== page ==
Whether a pullet rearer or introducing young birds into lay, getting hens off to a good start is essential to a healthy, productive flock. Avivet’s William Garton offers some pointers.
Getting pullet flocks to the correct, uniform weight, with a robust immune system before laying starts is fundamental to achieving higher egg numbers and better shell quality, according to poultry vet William Garton.
Dr Garton, a dedicated poultry and game bird vet with Avivets, says the process of introducing day-old chicks or transferring point-of-lay pullets, begins while the previous flock is still in place.
“Looking at the previous flock’s health record as it comes to depopulating, will focus attention on what the growth profile for chicks or egg production for layers, has been,” he says. With this knowledge, and identification of any other issues which have been problematic, better preparation can be made for the new flock.
Cleaning and disinfection
This task should be viewed, not as the last phase of the previous flock, but as preparation for the next one, says Dr Garton.
The cleaning and disinfection regime can then be devised to ensure the main problems are tackled and there is no carry over to the next flock.
It is essential to get advice on how various products work to meet a unit’s specific needs.
For example if coccidiosis has been a problem it is important to use a coccidiocidal product that will help penetrate the tough oocyst and break it down.
The downtime between flocks can also be used to assess water quality.
Pipelines should be tested for bacteria-harbouring biofilms and cleaned.
Water which is acidic can help to reduce harmful bacteria populations in the hen’s gut. Setting up a system that introduces organic acids to create a pH level of between 3.5-4 can improve gut health and overall performance.
However, organic acids and other water sanitisers can make water bitter if they are included at too high a dose rate.
“We know that hens don’t like bitterness and so this could depress consumption,” Dr Garton says.
Another issue that could reduce intakes is water temperature. Hens prefer water to be cooler than their body temperature. Colder water also helps to reduce biofilm development. It may be possible to introduce a cooling system or insulation particularly if the house is new.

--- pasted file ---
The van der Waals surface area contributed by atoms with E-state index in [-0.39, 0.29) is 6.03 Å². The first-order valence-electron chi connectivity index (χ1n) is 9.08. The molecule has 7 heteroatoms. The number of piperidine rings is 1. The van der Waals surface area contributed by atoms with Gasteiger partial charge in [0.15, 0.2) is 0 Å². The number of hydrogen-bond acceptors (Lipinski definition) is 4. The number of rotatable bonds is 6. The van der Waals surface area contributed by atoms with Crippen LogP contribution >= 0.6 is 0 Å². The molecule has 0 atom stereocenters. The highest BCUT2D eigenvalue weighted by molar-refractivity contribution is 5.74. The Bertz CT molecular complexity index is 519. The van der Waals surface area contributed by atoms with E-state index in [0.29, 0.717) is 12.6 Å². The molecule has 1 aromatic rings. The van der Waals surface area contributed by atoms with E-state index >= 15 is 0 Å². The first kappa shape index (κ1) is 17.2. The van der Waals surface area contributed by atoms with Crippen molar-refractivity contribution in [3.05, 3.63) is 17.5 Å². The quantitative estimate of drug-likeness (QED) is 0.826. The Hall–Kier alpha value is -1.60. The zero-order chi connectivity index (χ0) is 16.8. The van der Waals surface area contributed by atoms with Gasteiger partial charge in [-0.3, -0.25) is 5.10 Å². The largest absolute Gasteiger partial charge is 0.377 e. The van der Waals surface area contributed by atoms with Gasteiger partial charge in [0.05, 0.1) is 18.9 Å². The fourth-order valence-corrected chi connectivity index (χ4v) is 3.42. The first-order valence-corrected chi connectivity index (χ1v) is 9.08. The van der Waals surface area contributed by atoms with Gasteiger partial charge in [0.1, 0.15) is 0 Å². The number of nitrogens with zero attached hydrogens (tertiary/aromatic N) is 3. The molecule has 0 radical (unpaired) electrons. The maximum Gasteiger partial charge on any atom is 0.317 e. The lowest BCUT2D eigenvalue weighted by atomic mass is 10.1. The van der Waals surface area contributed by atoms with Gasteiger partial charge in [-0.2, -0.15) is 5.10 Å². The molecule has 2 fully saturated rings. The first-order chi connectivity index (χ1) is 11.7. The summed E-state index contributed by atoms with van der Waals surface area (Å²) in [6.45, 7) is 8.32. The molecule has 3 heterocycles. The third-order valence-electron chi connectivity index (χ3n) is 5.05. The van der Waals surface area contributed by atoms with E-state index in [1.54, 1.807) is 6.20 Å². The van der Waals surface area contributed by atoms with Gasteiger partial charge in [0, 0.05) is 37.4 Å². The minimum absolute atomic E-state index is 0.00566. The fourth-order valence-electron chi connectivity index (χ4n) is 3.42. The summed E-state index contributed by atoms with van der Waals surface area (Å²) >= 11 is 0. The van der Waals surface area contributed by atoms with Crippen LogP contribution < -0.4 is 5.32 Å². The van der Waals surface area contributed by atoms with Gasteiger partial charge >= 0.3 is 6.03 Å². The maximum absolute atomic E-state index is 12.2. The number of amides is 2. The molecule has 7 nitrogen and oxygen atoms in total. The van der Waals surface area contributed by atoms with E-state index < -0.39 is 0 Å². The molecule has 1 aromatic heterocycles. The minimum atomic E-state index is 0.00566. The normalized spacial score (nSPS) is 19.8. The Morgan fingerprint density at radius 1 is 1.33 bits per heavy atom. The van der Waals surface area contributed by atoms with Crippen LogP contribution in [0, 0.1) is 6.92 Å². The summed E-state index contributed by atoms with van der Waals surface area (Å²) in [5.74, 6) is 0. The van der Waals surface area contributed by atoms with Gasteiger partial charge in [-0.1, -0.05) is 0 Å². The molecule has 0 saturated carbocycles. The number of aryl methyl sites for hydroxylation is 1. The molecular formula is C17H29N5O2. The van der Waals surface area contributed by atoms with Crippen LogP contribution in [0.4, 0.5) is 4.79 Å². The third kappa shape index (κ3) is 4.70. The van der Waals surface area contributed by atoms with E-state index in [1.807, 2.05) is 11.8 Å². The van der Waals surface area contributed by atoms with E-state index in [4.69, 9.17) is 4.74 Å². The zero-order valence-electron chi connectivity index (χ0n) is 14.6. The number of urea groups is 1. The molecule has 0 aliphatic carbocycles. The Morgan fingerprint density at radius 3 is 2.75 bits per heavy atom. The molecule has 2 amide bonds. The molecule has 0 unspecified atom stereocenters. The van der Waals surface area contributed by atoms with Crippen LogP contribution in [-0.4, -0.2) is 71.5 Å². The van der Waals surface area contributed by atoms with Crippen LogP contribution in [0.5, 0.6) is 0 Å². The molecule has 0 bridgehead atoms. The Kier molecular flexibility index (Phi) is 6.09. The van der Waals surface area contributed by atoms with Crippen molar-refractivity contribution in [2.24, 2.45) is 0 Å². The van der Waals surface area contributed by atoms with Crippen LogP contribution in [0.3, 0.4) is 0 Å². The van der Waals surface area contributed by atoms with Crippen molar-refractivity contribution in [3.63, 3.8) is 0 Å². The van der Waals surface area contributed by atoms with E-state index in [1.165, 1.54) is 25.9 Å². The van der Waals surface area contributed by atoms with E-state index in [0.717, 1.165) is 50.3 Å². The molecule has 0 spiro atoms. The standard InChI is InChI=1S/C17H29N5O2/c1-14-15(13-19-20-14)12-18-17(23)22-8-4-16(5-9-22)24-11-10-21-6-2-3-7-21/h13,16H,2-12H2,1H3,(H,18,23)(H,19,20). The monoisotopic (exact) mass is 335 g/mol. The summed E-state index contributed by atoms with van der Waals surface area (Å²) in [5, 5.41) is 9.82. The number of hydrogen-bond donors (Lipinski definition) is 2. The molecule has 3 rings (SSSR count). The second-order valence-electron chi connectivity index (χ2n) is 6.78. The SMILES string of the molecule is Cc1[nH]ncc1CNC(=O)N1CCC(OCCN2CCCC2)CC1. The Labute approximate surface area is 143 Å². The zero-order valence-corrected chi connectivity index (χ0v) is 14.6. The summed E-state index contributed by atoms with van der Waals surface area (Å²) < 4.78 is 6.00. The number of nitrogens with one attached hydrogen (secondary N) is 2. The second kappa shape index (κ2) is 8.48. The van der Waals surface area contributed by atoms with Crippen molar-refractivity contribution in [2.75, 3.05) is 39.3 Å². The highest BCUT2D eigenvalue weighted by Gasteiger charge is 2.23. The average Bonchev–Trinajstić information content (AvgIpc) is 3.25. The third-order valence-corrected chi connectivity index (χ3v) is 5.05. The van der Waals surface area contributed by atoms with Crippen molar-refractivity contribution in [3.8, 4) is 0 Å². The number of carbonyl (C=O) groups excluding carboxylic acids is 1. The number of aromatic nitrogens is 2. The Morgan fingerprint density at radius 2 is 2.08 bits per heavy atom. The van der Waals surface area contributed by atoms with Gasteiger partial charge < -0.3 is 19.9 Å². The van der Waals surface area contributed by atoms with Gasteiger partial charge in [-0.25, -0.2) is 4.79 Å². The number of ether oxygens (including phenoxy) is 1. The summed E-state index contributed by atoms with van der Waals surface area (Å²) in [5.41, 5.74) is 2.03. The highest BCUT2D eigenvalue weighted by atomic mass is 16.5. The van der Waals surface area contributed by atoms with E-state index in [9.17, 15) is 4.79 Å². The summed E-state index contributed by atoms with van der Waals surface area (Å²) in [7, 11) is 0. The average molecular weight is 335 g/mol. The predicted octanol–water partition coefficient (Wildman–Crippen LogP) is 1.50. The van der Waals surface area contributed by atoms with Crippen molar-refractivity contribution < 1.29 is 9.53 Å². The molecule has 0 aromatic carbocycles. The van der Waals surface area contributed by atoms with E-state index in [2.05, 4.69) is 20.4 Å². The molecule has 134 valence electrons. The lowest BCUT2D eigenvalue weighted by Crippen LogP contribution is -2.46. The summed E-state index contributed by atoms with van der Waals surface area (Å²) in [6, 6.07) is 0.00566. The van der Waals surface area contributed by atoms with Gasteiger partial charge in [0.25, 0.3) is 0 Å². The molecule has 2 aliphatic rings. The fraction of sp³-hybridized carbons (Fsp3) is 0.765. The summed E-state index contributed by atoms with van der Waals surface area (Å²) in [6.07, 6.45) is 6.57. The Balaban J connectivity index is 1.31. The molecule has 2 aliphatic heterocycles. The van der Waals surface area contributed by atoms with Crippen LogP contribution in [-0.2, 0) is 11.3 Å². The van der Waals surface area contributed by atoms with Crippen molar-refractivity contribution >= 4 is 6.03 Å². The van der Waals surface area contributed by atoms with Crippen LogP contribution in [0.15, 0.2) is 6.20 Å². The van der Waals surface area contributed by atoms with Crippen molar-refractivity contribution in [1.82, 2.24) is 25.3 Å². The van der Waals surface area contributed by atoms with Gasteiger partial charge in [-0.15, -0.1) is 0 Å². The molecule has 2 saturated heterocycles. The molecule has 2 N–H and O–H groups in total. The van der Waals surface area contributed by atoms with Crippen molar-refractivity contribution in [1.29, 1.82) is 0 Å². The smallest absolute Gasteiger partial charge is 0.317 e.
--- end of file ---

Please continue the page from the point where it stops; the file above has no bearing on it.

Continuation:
Bird choice, whether for a brand new unit or an established set up, should be matched to the specific conditions of the farm and the system it operates.
It is worth talking to several genetic companies and comparing types before making the final choice. Some breeds are hardier while others are known for outright yield.
And, as outdoor units have grown, demand has increased for calmer strains that are less likely to show aggressive characteristics in larger groups.
If buying in pullets between 14 and 18 weeks, the housing temperature should be between 21°C to 25°C. Depending on the empty house temperature there may be a need to provide extra heating to minimise any stress. However, this should be monitored closely, particularly during the summer because the introduction of a large body mass will cause the temperature to rise and it could quickly exceed a safe level.
For day-old chicks the house temperature should be at 36-37°C on the day of arrival. After that the temperature should be reduced by daily increments to reach 21°C at about 7 to 8 weeks.
“The chicks should distribute themselves evenly throughout the house. If they are huddled, they are too cold and if they are at the edges they are too warm,” Dr Garton explains.
“Temperature should be adjusted accordingly and monitored. Any other distribution may indicate draughts and this should be addressed or the birds will become stressed,” he says.
Cleaning and Disinfection
Before C&D remove all manure, feed and litter;
Pressure wash from ceiling down using detergent to remove all organic
Allow drying period;
Spray or foam with disinfectant advised by consultant, vet or supplier;
Apply formalin through fogger;
Use tests to establish cleanliness of surfaces.